An African-American man named Vladimir Putin, who undoubtedly would not make a good doppelganger for the Russian President, was arrested at a Publix supermarket in Florida last week.
The 48-year-old was reportedly yelling at employees at the grocery store and refused to leave. He then decided to go but returned to continue shouting. The man was arrested for trespassing and resisting an officer without violence. Putin was told to leave the premises but only went to sit outside on the patio.
There have yet to be any reports as to why Putin was screaming at employees or what he was raising his voice about. Regardless, Putin was taken into custody and on Monday morning appeared in court. He was released and given another court date for September.
Florida’s Vladimir Putin
Putin allegedly did not want to give police officers his name at first. He was initially listed as “John Doe”. At this point, one assumes the last thing the officers thought was that this 48-year-old, African-American male at a grocery store in Florida with dreadlocks and a graying beard would be identified as a Vladimir Putin.
The records obtained by the court do not list an address for the man. Palm Beach County Sheriff’s Deputy, Eric Davis, said he was unsure if Putin had a lawyer.
According to Florida’s statutes for burglary and trespassing, whoever enters or remains in any structure or conveyance without being authorised, licensed, or invited, and is warned by the owner or lessee of the premises, or by a person authorised by the owner or lessee to depart but refuses to do so, then that person is found to have committed the offense of trespass in that structure or conveyance. Putin may have been allowed to enter the property because it is a supermarket and he could have been a potential customer. However, when he started shouting at employees, saying he “missed his ride,” according to 9 News, and was asked to leave but refused, that meant according to Florida law, he had committed that offense.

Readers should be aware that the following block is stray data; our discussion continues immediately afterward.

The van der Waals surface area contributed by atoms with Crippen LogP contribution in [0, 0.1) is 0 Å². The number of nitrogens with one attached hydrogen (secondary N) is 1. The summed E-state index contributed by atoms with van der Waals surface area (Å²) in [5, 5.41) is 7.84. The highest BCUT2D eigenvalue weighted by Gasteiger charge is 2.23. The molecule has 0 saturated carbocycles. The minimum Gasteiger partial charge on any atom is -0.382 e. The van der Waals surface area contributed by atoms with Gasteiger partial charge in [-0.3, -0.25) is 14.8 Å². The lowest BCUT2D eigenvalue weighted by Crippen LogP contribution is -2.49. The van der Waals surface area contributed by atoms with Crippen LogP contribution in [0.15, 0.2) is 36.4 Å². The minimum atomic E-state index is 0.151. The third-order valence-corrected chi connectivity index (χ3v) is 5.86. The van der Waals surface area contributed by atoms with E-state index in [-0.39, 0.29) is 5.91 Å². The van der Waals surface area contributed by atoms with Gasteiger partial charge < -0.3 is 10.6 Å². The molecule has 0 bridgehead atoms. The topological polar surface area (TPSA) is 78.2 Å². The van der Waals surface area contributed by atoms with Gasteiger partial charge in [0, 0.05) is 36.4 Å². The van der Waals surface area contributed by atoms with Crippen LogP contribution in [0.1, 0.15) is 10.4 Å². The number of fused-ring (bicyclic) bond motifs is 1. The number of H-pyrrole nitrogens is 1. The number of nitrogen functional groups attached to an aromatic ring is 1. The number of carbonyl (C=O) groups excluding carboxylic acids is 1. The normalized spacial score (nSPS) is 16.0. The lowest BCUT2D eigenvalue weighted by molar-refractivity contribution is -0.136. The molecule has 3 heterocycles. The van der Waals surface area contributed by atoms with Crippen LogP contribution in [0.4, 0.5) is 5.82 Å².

The State of Florida regards trespassing as a misdemeanor of the second degree, meaning that he is liable to spend a prison sentence of up to 60 days and/or a fine of up to $500. Furthermore, misdemeanors committed in Florida need to conform to the statutes of limitations, meaning that the case can only be treated within a set period before it is then dismissed. This period is about between one and two years.
What is interesting about Florida is that first offense prostitution is also deemed a second-degree misdemeanor. A second offense would be a first-degree misdemeanor with a jail sentence of up to about a year and/or a fine of $1000. A third prostitution offense and any following that would then be deemed a third-degree felony charge, meaning potential incarceration may be up to five years, and the fine may be $5000. If the act involved a minor, then the severity increases to a second-degree felony with a possible sentencing of up to 15 years and/or a fine of $10 000.